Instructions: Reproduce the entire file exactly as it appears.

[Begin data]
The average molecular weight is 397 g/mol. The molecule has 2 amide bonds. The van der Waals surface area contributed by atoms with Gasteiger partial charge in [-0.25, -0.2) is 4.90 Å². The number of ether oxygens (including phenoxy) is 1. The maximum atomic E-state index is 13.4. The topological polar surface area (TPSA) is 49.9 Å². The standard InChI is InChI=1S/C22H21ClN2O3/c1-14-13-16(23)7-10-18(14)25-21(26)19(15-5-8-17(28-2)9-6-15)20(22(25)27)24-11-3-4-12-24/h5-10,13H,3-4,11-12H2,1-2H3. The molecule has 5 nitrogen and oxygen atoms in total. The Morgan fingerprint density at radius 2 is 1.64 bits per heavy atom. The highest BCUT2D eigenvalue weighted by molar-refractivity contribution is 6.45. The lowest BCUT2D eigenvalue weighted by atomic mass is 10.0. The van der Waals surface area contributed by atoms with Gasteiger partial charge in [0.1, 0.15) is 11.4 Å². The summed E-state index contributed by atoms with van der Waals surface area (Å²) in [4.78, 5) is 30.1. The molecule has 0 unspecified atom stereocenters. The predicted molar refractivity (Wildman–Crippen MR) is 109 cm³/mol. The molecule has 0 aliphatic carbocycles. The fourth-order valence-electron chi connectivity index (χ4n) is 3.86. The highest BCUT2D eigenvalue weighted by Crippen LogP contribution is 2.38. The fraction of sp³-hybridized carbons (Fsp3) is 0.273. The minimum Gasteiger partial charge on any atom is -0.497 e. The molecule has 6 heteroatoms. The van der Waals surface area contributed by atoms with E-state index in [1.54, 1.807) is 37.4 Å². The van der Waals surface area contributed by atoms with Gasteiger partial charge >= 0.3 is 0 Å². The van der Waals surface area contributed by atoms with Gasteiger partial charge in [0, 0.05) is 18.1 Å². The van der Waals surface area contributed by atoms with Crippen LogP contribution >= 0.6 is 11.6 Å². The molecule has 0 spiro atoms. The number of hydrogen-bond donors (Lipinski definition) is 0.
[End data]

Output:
The average molecular weight is 397 g/mol. The molecule has 2 amide bonds. The van der Waals surface area contributed by atoms with Gasteiger partial charge in [-0.25, -0.2) is 4.90 Å². The number of ether oxygens (including phenoxy) is 1. The maximum atomic E-state index is 13.4. The topological polar surface area (TPSA) is 49.9 Å². The standard InChI is InChI=1S/C22H21ClN2O3/c1-14-13-16(23)7-10-18(14)25-21(26)19(15-5-8-17(28-2)9-6-15)20(22(25)27)24-11-3-4-12-24/h5-10,13H,3-4,11-12H2,1-2H3. The molecule has 5 nitrogen and oxygen atoms in total. The Morgan fingerprint density at radius 2 is 1.64 bits per heavy atom. The highest BCUT2D eigenvalue weighted by molar-refractivity contribution is 6.45. The lowest BCUT2D eigenvalue weighted by atomic mass is 10.0. The van der Waals surface area contributed by atoms with Gasteiger partial charge in [0.1, 0.15) is 11.4 Å². The summed E-state index contributed by atoms with van der Waals surface area (Å²) in [4.78, 5) is 30.1. The molecule has 0 unspecified atom stereocenters. The predicted molar refractivity (Wildman–Crippen MR) is 109 cm³/mol. The molecule has 0 aliphatic carbocycles. The fourth-order valence-electron chi connectivity index (χ4n) is 3.86. The highest BCUT2D eigenvalue weighted by Crippen LogP contribution is 2.38. The fraction of sp³-hybridized carbons (Fsp3) is 0.273. The minimum Gasteiger partial charge on any atom is -0.497 e. The molecule has 6 heteroatoms. The van der Waals surface area contributed by atoms with E-state index in [1.54, 1.807) is 37.4 Å². The van der Waals surface area contributed by atoms with Gasteiger partial charge >= 0.3 is 0 Å². The van der Waals surface area contributed by atoms with Gasteiger partial charge in [0, 0.05) is 18.1 Å². The van der Waals surface area contributed by atoms with Crippen LogP contribution >= 0.6 is 11.6 Å². The molecule has 0 spiro atoms. The number of hydrogen-bond donors (Lipinski definition) is 0.